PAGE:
Anatomy of a Landing Page that converts

20 Jul
Anatomy of landing page

If you are using digital advertising to send visitors to your homepage as the starting point of your sales funnel, then you might want to think again.

A well-architected landing page is much more likely to convert visitors into leads.

A dedicated landing page can be an extension of your campaign, focusing visitor’s attention on the end goal which for you is lead capture.

The starting point for a successful landing page is to:

Identify Customer Personas

Like any marketing technique or strategy, understanding who is interested in buying from you is as important as your product or service. Think about it like fishing: you wouldn’t fish in a lake without researching what type of fish live in the lake – you need to know which bait to use! Bass bait won’t help you catch fish in a like full of Muskie. Landing pages are like bait, so in order to catch your dinner, you need to understand what type of fish are out there.

Once you’ve identified the types of customers you’re after, you’ll have more information with which to build a landing page catered perfectly to your core audience.

Define a Goal

Homepages aren’t optimal landing pages because by definition, they consist of general information and act as the gateway to pages containing more specific details. Every landing page should have its own goal – if that means creating multiple pages for the same campaign based on the different outcomes you desire, that’s a much better option than directing every campaign to your homepage.

Landing page goals can include capturing email addresses, actually selling products or service, getting visitors to fill out a survey or even refer your business to a friend. Any action you want your potential customers to take is considered a goal and can and should be turned into a landing page!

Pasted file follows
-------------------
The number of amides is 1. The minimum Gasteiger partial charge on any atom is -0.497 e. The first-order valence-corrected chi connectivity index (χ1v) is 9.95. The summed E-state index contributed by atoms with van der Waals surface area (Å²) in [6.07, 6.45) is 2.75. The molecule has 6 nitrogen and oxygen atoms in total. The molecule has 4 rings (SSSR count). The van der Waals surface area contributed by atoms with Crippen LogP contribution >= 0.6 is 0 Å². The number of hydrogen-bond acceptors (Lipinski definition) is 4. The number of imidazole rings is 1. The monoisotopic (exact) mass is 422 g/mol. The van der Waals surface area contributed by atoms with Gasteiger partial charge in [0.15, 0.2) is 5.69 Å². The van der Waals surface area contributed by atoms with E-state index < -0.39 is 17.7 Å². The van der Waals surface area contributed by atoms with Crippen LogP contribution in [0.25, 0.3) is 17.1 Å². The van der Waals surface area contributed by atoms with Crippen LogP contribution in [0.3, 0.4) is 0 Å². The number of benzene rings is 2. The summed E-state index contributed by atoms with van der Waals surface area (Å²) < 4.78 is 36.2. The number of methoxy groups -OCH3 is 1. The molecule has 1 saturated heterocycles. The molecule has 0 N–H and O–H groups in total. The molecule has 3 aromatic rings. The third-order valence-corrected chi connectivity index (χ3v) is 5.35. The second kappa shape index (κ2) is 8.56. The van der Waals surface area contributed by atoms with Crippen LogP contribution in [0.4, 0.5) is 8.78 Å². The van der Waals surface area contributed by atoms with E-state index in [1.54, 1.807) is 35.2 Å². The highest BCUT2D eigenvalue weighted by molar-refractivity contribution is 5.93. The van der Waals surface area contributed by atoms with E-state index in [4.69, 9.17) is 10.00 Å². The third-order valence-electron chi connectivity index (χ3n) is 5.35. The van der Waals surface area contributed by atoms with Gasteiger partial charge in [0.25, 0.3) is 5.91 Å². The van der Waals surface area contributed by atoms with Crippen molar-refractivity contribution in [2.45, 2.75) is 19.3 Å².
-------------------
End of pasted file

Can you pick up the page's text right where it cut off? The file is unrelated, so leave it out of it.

Design for Conversion

There are several keys to designing a landing page with conversion in mind. The first is to remove everything on the page that could distract visitors from your main message (so things like your navigation bar and links to other pages should go right out the window). Next, unsure your headline – which should make your main message clear – should be the largest text on the page. The headline also needs to connect directly back to the ad or email campaign that sent visitors to the page. Copy should be kept short and, when possible, or short video or at least a custom image can increase conversions.

Finally, we come to the lead capture form, which is extremely important because if it doesn’t work properly or it confuses visitors, all the hard work you’ve done to this point means nothing. The form should be shirt and sweet: the more hoops a potential lead is required to jump through, the less likely they are to convert.


The point of a landing page is to convert as many visitors into new customers as possible. Since it’s a fact that some landing pages will perform better than others – depending on how well their conversion design convinces customers – measurement is an extremely important part of the process. Ensure you measure and test multiple landing pages for the same goal against each other – and then use the one that gets the best results!

If you would like more information on landing pages or professional help developing a conversion strategy, get in touch with your local WSI Digital Marketing Consultant today.


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Dolapo Esho

Dolapo Esho is a search and social marketing specialist who has earned certification through WSI's Advanced Internet Marketing Program as well as the WSI Adaptive Search Engine Academy. She works with clients in the areas of marketing strategy, search engine optimization, pay-per-click marketing, and social media technology, such as blogging.

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